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By Terey Ramin
It was a bad week.
On Monday, Alice Meyers turned thirty-five.
On Tuesday, her eighteen year old twins graduated from high school.
Wednesday, the rumor that the small independent bookstore—which had fed, clothed and housed her and the twins for the past fifteen years—was going out of business became a fact.
In Thursday’s wash she found six square innocent-looking hermetically sealed packages that let her know at least one, if not both of her girls, was no longer innocent.
Friday, Allyn, the twin older by five minutes, climbed into a camper filled with “just friends, Ma” —three of whom were boys—and set off on a three thousand mile cross-country pilgrimage to Mecca L.A., land of the stars. On Saturday, Rebecca, the younger twin, called from East Lansing—home of the Michigan State University Spartans and her boyfriend of two years—to say “Hi, Ma! Mike and I eloped last night hope you’re not mad and oh by the way you’ll be a grandma in six and a half months isn’t that wonderful? ‘Bye.”
At one o’clock Sunday morning, Alice sat on the couch in the living room picking at the afghan, thinking that someone hadn’t bothered with those little square innocent-looking foil wrapped packages.
At one o’clock Sunday afternoon, she lay where she’d crawled shortly after her late-night reflections: in bed in her darkened bedroom in her robe and slippers with the quilt drawn up to her chin and the pillows piled up on her face, assuring herself that she wasn’t a bad mother, she really wasn’t. Every parent’s shock rocked her hard. It was as though Allyn and Rebecca had mutated suddenly overnight, turning into people she didn’t know. She’d thought everything was fine—or as fine as it could be when you were the single parent of pretty, popular, opinionated and personable teenage daughters. It wasn’t as though she’d ignored them. She rarely worked evenings, worked the shortest hours she could on weekends, was always there no matter what the girls needed, set them the best example she could. She never went out, never dated, never brought men home….
Funny, she didn’t feel like Saint Alice.
She scrunched deeper under the bedclothes. Just because she’d watched over them, fed them, clothed them, lectured them, listened to them, wiped their noses and bandaged their knees for the better part of eighteen years didn’t mean she knew—or had to know—everything about them. Did it? Her own mother had known nothing about her at the same age. Or so Alice remembered being bent on proving at the time…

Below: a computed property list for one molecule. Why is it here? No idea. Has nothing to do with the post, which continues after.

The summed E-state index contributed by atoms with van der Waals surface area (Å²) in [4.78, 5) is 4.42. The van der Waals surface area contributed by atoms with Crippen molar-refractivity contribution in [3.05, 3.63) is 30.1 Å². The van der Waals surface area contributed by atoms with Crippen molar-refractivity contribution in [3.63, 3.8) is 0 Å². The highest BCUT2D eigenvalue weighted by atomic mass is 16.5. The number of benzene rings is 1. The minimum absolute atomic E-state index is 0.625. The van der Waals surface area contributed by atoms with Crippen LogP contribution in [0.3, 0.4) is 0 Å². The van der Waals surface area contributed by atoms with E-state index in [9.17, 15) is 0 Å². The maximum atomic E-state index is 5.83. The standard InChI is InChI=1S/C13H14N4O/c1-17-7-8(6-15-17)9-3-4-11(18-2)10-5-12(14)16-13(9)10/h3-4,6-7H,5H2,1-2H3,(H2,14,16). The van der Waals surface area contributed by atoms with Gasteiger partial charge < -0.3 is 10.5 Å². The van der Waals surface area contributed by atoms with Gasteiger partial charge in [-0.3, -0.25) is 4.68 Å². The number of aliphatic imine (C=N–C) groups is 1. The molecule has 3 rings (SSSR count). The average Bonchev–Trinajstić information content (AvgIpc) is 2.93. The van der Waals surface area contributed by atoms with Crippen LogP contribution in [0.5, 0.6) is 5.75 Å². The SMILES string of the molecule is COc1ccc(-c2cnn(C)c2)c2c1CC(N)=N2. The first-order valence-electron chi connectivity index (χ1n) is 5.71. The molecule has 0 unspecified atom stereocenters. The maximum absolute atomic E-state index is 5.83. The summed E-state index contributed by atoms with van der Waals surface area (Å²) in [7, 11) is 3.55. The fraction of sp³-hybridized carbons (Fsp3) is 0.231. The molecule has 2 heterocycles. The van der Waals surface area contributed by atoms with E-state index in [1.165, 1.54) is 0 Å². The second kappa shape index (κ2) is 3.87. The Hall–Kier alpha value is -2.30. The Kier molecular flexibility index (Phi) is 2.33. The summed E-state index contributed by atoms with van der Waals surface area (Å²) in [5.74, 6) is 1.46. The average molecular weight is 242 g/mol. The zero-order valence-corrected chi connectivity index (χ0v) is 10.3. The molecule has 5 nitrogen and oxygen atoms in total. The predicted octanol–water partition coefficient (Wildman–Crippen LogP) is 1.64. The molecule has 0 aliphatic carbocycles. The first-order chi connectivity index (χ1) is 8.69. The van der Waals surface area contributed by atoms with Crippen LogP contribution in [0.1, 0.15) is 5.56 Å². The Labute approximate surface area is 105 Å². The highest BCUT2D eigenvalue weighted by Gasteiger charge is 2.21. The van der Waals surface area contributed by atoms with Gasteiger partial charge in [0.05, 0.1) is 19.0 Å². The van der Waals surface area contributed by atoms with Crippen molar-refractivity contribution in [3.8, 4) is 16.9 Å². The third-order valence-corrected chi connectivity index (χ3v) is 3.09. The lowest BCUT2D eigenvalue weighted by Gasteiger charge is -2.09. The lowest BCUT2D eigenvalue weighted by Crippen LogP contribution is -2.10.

She pulled the pillows off her face and stared at the spot where the light bulb yellowed the ceiling. Sanity told her that like everything else, knowledge was relative and motherhood was blind. And no matter how well she’d prepared Allyn and Rebecca for adulthood, or protected them from every possible eventuality, she couldn’t keep them in a box forever, couldn’t live their lives for them. She couldn’t keep them from making their own decisions, their own mistakes.
Couldn’t prevent them from repeating hers.
God, she thought, having children sure did make you look at yourself, didn’t it?
She tried counting the water spots on the ceiling to distract herself from remembering the life-shaking mistake she’d made at the end of her junior year in high school when Matthew Dane Meyers, Pontiac Catholic football hero, had invited her to his senior prom. That had been quite a night—quite a summer, as a matter of fact, until she’d realized she was pregnant. He’d said all the right things: Marry me, Alice, it’ll be all right. I won’t go to college, I’ll get a job. We’ll elope, it’ll be all right, I swear. He’d made all the right moves: I, Matthew Dane Meyers, take you, Alice Marie Brannigan to be my wife… Except.
There was always an “except”.
Except that even after they’d announced their impending parenthood and subsequent marital status to her parents, he hadn’t told his parents that he’d married a pregnant girlfriend they’d never met. Except that he’d lied to them so that they’d think they were giving him money to get a head start on his college credits and campus life when what he was really doing was getting an apartment with his wife. Except that when his parents found out what he was really doing and then had come to interfere, he hadn’t stood up to them, had let them verbally pound his new bride into the ground. Had let them get his marriage to her annulled.
Alice’s jaw clenched. Even after all this time, thinking about it still made her angry.
Her own parents had been wonderful, sad but supportive, telling her that they believed in her, would stand behind their adult daughter as they’d stood beside their girl-child. Now it was Alice’s turn to learn to think that way. Because the bottom line was, if she hadn’t managed to teach Allyn and Rebecca to be good people by now, it was too late. She’d done her best, done everything she’d known to do with them. The same way her parents had done with her.
She turned over in her bed and pulled the covers around her ears. The “I did my best” philosophy didn’t help.